That said, deciding not to pay a speeding ticket because it is BS is simply stupid. Deciding not to adhere to a legal order anytime is simply stupid. Either pay the ticket or take it to court. It is not possible to fight the system by deciding you don't have to follow it.
    Maybe it was stupid...but sometimes its the point of the matter. I chose not to pay as a way to "boycott" his decision to issue a ticket. Sure, I could have decided to contest it in court. That would require a day from work, gas, probably an overnight stay...yada, yada, yada. Obviously, I would have spent way more than the ticket's value and it would have been all for not. IMO, LEOs are right...even when they're wrong and most judges will back them up a thousand times before seeing our point. Especially when you're from out of state.

    Quote Originally Posted by 2beararms View Post
    You can do what you want, but get it handled for it will come back to haunt you sooner or later and for my bet, paying it is the easy way out.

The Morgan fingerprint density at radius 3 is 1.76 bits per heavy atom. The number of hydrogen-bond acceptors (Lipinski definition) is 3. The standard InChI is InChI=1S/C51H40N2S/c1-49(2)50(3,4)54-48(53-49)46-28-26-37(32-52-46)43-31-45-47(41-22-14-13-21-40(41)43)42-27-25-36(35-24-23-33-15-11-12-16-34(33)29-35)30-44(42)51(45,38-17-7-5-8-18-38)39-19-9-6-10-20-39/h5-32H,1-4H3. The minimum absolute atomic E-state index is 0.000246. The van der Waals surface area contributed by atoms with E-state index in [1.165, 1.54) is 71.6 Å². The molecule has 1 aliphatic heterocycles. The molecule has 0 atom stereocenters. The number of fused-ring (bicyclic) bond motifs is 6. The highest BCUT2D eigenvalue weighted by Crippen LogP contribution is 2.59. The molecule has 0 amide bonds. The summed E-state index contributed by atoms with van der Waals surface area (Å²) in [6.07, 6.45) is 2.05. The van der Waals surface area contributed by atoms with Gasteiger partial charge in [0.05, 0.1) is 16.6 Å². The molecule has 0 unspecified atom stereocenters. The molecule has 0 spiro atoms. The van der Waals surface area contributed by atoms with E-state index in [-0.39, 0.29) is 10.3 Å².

I may still yet as this is more important to me than an 11 year old beef. It still stings, though. I haven't thought of the incident for years until yesterday...and I got pissed off all over again.
    ~David~

  11. #10
    Join Date
    Jul 2008
    Location
    Sunny South Florida
    Posts
    486
    Quote Originally Posted by se7en View Post
    ...even when they're wrong and most judges will back them up a thousand times before seeing our point. Especially when you're from out of state.
    I could not agree more with your sentiment, but I also realize that no matter, I have to live within the system. I have paid many an undeserved ticket or other penalty over the years because it was less aggrevation than fighting it and NEVER worth damaging my credibility by ignoring it.

    I had a friend who got a $25 bill from a Doctor she claimed she never heard of so she decided not to pay it on principle. They turned it over to collections, she simply ignored it ... I don't owe it, I won't pay it was here attitude. The other year she decided she wanted to buy a half million dollar house, which was a great deal and she could afford the payments. The judgement on her credit record over that damn $25 bill however prevented her from being able to get a mortgage in reasonable time and the deal fell through.

    Was it worth it to her? Today she says she wishes she had paid the bill and not screwed up her credit over a lousy $25 bucks.

    If idealism was all that mattered, why would you apply for a permit in the first place. According to nearly all here, carry of a firearm IS a right afforded us by the constitution, yet we all do the process to get the permit.

    I, perhaps unfortuantely, see the system for what it is ... flawed but the only one we've got so I figure I have to work within it, period.